AbstractChromosomal abnormalities arising during pre-implantation embryo
development negatively influence embryo survival. Human
preimplantation embryos have high levels of aneuploidy and
mosaicism. It is suggested that embryos correct their ploidy status as
they move further in development but it is still unclear how and when
this correction occurs.
We used single-cell array comparative genomic hybridisation (array-
CGH) to study the levels of aneuploidy and mosaicism in top quality
Day-3 and Day-4 preimplantation embryos. We investigated whether
the correction of the genetic content of embryos initiates at Day-4 of
development and we aimed at visualizing the evolution of
chromosomal imbalances and mosaicism throughout the first four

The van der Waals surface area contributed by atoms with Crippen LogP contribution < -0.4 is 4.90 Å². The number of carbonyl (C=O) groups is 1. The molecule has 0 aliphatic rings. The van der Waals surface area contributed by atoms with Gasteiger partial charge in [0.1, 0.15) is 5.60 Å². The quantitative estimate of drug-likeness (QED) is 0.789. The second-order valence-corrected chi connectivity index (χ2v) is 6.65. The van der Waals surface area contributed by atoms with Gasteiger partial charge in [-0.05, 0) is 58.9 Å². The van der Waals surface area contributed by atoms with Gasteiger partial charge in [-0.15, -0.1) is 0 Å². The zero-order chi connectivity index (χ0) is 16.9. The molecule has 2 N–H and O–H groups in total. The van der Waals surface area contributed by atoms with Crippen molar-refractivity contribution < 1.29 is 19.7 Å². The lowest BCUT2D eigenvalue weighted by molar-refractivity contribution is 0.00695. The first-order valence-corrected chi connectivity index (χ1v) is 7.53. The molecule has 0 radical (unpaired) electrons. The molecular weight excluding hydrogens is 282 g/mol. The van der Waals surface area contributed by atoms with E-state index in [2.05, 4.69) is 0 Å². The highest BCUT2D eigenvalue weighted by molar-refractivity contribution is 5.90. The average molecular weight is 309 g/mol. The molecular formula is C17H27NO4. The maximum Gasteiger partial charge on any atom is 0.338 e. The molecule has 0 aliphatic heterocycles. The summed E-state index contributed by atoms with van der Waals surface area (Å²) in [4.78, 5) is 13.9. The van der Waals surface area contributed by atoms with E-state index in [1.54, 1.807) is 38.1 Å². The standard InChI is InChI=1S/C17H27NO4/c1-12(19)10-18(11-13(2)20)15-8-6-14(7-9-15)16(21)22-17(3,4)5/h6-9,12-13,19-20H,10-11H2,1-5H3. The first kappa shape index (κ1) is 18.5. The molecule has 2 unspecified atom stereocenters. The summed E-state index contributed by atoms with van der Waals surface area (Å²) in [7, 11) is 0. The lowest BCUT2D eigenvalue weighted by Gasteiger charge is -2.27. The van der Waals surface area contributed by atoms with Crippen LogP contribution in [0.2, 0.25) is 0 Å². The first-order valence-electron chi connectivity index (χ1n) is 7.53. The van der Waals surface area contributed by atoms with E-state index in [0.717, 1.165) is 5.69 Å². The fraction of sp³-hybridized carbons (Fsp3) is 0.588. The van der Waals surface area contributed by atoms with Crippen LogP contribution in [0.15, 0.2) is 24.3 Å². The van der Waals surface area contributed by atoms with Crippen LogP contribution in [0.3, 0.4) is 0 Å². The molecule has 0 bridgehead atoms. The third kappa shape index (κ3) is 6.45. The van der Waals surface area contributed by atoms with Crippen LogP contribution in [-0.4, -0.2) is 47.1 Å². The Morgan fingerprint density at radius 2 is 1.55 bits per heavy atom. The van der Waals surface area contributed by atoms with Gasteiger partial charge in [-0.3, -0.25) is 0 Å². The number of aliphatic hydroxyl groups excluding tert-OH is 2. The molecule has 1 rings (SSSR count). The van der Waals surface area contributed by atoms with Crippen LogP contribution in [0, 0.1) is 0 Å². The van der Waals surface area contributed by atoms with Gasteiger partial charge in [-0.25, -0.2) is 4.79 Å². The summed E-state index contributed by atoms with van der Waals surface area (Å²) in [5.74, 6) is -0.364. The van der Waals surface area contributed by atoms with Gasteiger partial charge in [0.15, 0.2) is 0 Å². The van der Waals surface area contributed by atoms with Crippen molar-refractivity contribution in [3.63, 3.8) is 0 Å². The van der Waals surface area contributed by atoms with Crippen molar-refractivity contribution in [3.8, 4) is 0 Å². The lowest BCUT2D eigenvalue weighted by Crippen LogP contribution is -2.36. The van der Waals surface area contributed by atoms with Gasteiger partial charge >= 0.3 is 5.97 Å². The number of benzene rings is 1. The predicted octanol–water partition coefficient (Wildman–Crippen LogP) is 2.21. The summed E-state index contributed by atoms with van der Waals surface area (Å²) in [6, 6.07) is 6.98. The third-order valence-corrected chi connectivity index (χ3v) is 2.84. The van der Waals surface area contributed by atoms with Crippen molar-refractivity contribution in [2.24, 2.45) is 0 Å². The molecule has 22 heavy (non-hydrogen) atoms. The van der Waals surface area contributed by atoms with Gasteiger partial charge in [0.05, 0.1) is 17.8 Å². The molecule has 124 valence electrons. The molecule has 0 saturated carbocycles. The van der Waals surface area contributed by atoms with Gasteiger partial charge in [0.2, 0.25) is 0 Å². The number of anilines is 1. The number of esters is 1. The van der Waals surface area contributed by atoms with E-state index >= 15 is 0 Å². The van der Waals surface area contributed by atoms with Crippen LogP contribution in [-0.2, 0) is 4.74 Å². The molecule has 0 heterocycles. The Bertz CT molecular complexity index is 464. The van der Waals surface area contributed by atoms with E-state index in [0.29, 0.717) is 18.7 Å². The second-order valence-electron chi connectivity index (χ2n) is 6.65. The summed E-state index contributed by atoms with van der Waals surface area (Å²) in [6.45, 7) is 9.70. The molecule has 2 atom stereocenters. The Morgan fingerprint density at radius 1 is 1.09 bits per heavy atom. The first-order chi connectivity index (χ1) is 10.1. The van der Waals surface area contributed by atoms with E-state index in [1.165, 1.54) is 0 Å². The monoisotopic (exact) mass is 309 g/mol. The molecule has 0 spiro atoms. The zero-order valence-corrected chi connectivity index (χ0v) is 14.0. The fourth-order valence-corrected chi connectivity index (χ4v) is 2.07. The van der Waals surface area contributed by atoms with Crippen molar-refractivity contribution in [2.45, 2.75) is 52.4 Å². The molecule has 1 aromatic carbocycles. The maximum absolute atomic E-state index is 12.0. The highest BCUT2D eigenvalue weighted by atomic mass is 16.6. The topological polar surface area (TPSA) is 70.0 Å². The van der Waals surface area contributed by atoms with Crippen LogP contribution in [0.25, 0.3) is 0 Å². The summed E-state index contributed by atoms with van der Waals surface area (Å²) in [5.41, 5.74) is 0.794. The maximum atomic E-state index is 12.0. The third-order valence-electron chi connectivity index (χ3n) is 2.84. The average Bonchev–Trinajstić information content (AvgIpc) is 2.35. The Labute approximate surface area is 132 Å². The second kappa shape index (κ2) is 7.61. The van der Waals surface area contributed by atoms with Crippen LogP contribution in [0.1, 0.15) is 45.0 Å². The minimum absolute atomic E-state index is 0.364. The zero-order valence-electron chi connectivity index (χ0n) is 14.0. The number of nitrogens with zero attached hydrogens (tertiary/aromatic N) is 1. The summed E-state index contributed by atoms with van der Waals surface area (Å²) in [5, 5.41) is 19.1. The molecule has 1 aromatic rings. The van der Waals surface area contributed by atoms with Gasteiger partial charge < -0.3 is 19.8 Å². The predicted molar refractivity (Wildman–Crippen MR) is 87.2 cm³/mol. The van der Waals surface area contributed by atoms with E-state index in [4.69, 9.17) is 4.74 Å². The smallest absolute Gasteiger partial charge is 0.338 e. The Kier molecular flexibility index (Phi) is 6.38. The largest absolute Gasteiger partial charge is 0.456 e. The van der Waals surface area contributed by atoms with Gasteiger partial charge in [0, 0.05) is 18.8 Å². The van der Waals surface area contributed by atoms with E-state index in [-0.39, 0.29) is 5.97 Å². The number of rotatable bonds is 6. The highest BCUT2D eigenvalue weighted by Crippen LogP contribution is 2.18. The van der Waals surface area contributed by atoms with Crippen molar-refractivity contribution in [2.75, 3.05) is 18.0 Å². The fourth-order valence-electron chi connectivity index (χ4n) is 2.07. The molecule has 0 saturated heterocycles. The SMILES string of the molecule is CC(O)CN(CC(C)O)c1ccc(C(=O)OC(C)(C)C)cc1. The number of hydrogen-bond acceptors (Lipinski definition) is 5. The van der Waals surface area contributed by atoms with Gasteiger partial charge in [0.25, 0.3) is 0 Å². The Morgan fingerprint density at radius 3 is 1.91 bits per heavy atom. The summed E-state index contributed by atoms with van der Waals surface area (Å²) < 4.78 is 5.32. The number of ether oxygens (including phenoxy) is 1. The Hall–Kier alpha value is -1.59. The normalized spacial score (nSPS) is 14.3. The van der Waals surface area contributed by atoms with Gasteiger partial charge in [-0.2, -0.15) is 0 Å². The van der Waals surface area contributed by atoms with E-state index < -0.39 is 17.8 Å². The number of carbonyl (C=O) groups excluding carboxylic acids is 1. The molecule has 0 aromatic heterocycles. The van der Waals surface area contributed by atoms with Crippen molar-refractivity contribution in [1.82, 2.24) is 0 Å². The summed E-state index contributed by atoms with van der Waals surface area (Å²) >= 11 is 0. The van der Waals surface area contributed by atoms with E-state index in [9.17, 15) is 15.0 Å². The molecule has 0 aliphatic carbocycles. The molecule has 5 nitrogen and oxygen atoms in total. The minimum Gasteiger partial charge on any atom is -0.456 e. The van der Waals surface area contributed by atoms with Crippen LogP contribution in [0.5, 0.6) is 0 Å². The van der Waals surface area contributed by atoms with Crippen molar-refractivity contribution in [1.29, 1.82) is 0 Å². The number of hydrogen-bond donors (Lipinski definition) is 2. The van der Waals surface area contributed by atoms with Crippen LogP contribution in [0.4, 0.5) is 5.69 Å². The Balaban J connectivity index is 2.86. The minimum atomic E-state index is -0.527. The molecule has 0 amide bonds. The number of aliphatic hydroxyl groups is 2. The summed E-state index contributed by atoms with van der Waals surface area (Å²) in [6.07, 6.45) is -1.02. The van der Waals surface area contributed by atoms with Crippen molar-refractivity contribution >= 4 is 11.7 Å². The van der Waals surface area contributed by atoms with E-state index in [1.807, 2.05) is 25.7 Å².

days of human development.
We analysed 14 Day-3 IVF embryos and we found 71.4% of them
being mosaic. From the analysed blastomeres, 55.7% were diploid
and 44.3% had chromosomal abnormalities. Next, all blastomeres of
13 Day-4 good-quality embryos (4 fresh PGD embryos and 9
cryopreserved embryos) were analysed. In one PGD embryo all the
analysed cells were euploid and the other three were mosaic (16-
75% abnormal cells). All 9 frozen-thawed embryos were abnormal.
Six were mosaic (30-100% abnormal cells) and three had meiotic
abnormalities, in two of which co-existed with mitotic abnormalities.
Our findings highlight the high prevalence of aneuploidy and
mosaicism up to Day-4 of preimplantation development. Mitotic
chromosomal abnormalities seem to appear early in development but
do not prevent the embryo development at least until Day-4. We did
not observe signs of correction of the genetic embryo content until
Day-4 of development.
|Date of Award||29 Apr 2015|
|Supervisor||Karen Sermon (Promotor), Claudia Spits (Promotor), Christiaan Van Schravendijk (Jury), Karine Breckpot (Jury), Martine De Rycke (Jury), Willem Verpoest (Jury), Dagan Wells (Jury) & Sophie Debrock (Jury)|
- human preimplantation
- Chromosomal abnormalities